“Dennis Madl had graduated from MIT in 1966 with a Master’s Degree in Astronautical Engineering. By 1968, he was a Captain in the U.S. military working in Washington, D.C. On the phone we discussed the numerous events that he experienced, such as watching D.C. go into flames after Martin Luther King Jr. was assassinated in April. He also witnessed many marches for civil rights and anti-war protests, and while he did not think all of the U.S.’s Vietnam decisions were the best move, he also felt 18-22 year-olds should not be dictating policies of Vietnam. As a graduate of the Air Force Academy, Dennis did not question authority or military positions directed to him as a young officer. He remembered the DNC vividly, as his father (my grandpa) was the Chief of Traffic in the Chicago Police Department during the convention. His father was not directly involved but he had reports from local traffic directors that chaos had broken out with students dropping excrement from apartment buildings and much violence rather than ensuring candidates were getting to accurate locations. Finally, in 1969, Dennis was sent to Vietnam (Saigon) in a noncombative role to assist in administrative work. As an engineer, he worked to help ... targeting the destruction of trucks on the Ho Chi Minh trail. While he was there, Saigon was in a period of relative peace and only got significantly worse after Dennis left in ’70.”
Katelyn Scheive, interview with her grandmother (name not provided):
“Her memories don’t live up to the idea of 1968 as a pivotal year. For her, she was a young mom at that time and the events we remember that year simply were covered on the news to her. She doesn’t have any personal connections to the student protests happening at the time, though she remembers the news stories about protests and draft dodgers. My Grandpa had served in Korea in 1963-64 after being drafted, though at that time it was a big concern if he would be sent to Vietnam. She remembers agent orange in the news and the picture of the naked girl running away but she feels that because children were being trained to use guns that soldiers’ actions were mostly justified. Every day when she would turn on the Today Show, Frank Blair would announce the number of people who had died in Vietnam. She recalls seeing the civil rights marches in the South and the DNC riots on the news and remembers the assassins of MLK and Robert Kennedy. She does remember that she disliked Nixon and didn’t vote for him, but my Grandpa did because of Republicans’ support of the post office (my Grandpa was a mailman)… When I asked her what comes to mind most when she hears the year 1968, my Grandma said that’s the year I had my third kid.”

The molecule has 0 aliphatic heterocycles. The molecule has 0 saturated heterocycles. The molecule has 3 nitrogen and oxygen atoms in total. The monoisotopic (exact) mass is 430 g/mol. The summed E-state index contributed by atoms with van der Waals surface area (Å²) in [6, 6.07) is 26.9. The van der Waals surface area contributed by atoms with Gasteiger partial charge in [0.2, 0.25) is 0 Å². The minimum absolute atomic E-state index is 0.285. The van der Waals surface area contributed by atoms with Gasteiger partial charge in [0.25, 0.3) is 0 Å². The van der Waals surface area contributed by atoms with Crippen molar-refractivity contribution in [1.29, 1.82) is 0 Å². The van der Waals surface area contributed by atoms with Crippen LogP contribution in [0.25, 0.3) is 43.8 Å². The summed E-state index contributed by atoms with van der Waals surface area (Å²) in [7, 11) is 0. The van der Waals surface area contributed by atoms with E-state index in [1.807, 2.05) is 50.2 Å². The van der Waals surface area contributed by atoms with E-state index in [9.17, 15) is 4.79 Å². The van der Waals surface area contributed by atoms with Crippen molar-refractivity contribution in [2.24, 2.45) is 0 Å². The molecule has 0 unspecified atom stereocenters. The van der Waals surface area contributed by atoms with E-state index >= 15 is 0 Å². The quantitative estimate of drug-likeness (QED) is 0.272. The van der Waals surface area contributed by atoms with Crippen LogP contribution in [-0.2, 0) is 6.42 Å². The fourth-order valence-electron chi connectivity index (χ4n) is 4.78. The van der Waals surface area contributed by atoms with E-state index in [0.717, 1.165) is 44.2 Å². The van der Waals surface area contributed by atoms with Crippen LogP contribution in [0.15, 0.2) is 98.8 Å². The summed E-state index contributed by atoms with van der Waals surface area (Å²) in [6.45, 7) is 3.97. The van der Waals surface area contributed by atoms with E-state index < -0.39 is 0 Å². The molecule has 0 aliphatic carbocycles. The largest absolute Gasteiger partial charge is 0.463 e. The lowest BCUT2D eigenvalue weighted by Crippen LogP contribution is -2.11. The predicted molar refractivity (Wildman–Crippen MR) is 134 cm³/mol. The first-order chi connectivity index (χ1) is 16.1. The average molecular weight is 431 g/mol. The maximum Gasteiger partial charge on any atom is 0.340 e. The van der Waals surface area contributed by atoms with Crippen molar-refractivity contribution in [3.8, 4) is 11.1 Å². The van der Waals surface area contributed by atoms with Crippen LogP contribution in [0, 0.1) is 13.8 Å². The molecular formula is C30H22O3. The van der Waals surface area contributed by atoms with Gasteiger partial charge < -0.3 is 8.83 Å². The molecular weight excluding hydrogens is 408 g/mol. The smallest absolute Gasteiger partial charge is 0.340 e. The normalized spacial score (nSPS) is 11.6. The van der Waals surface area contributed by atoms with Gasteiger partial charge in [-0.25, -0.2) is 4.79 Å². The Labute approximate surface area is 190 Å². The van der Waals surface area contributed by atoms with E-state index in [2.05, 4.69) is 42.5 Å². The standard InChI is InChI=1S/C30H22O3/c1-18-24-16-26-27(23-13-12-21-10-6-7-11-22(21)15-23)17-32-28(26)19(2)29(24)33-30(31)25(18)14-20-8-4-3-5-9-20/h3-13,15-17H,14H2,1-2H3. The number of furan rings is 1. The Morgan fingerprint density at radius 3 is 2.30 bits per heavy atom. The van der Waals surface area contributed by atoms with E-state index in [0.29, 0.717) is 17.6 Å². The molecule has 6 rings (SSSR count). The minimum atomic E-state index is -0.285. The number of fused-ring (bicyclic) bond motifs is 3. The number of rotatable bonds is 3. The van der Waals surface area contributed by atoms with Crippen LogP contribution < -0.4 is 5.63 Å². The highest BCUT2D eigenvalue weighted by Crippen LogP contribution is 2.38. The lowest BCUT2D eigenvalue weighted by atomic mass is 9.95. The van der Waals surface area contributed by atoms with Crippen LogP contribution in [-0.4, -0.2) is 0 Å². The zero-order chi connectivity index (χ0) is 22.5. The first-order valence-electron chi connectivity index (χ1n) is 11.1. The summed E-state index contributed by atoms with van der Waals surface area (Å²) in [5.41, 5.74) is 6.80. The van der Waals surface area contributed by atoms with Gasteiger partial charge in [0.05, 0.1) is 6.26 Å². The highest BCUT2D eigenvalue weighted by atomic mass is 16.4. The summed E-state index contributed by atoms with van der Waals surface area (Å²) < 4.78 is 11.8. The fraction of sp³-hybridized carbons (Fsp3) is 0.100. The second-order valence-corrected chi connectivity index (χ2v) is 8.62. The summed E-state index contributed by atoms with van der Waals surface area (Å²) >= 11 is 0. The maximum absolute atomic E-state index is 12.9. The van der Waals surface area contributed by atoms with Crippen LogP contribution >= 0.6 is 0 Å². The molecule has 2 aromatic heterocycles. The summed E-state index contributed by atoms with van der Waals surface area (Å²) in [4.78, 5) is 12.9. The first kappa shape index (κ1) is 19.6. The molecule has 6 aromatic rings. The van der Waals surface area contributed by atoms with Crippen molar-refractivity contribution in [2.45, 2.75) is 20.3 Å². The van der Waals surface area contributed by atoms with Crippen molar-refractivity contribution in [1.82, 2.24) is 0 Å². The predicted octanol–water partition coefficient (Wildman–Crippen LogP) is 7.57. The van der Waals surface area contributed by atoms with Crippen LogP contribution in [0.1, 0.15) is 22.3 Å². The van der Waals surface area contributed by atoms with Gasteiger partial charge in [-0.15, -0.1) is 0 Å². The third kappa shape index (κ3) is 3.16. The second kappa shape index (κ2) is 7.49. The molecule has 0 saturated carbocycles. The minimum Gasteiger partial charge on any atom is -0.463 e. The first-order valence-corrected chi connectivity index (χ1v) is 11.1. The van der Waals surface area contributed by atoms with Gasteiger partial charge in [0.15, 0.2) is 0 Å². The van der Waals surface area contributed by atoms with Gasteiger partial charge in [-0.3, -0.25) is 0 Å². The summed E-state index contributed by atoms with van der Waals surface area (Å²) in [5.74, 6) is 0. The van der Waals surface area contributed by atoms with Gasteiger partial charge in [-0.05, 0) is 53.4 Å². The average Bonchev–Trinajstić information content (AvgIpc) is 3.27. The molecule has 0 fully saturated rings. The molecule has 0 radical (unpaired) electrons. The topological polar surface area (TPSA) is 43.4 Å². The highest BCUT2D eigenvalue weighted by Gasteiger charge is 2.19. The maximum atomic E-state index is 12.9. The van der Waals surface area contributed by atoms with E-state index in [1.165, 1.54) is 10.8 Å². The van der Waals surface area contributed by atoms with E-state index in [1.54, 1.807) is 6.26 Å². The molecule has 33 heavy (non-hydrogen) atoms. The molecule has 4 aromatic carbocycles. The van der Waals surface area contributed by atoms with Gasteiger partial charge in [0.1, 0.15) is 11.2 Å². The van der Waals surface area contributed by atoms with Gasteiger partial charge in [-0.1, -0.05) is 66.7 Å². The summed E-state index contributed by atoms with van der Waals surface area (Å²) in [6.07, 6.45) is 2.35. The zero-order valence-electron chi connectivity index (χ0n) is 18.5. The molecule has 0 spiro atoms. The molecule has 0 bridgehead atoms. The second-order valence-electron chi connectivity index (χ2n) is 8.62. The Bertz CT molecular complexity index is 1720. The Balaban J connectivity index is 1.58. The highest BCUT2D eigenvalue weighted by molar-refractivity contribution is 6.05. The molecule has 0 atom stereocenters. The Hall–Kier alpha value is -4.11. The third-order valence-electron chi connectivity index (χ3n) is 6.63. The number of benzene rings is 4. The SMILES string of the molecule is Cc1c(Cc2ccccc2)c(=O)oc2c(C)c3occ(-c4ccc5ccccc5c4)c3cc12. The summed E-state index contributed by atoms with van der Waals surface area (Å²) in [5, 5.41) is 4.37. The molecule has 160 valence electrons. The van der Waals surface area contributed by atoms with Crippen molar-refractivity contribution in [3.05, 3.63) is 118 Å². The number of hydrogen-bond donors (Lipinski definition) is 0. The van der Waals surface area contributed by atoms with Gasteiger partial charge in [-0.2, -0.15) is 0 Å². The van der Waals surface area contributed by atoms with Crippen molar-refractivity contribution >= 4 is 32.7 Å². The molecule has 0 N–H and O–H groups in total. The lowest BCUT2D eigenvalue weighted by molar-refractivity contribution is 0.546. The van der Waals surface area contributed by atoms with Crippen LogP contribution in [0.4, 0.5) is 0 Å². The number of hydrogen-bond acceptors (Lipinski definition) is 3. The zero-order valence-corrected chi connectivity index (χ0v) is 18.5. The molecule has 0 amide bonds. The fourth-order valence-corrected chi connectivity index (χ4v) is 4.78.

The Austin-Magie Farm house in 1950
The Austin-Magie Farm house in 1950
Food History at Miami and Beyond
Can history help us better understand and address current social, political, and economic issues? This is one of the underlying questions that informs a new digital humanities project, Educating from the Ground Up, which includes essays by Miami History Department faculty Marguerite S. Shaffer and Cameron Shriver and History Department alum Stephen Gordon, among other historians.  
Funded by Ohio Humanities, a state subsidiary of the National Endowment for the Humanities, the project maps a historic farm north of Oxford. A microhistory that expands out through multiple layers, it explores the intricate connections that link agricultural areas to metropolitan regions, the local and the global, and past and present. By documenting the historical, economic, ecological, social and cultural value of the farm, its environs, and its wide reaching influence, the project supports a vision for the New Ruralism.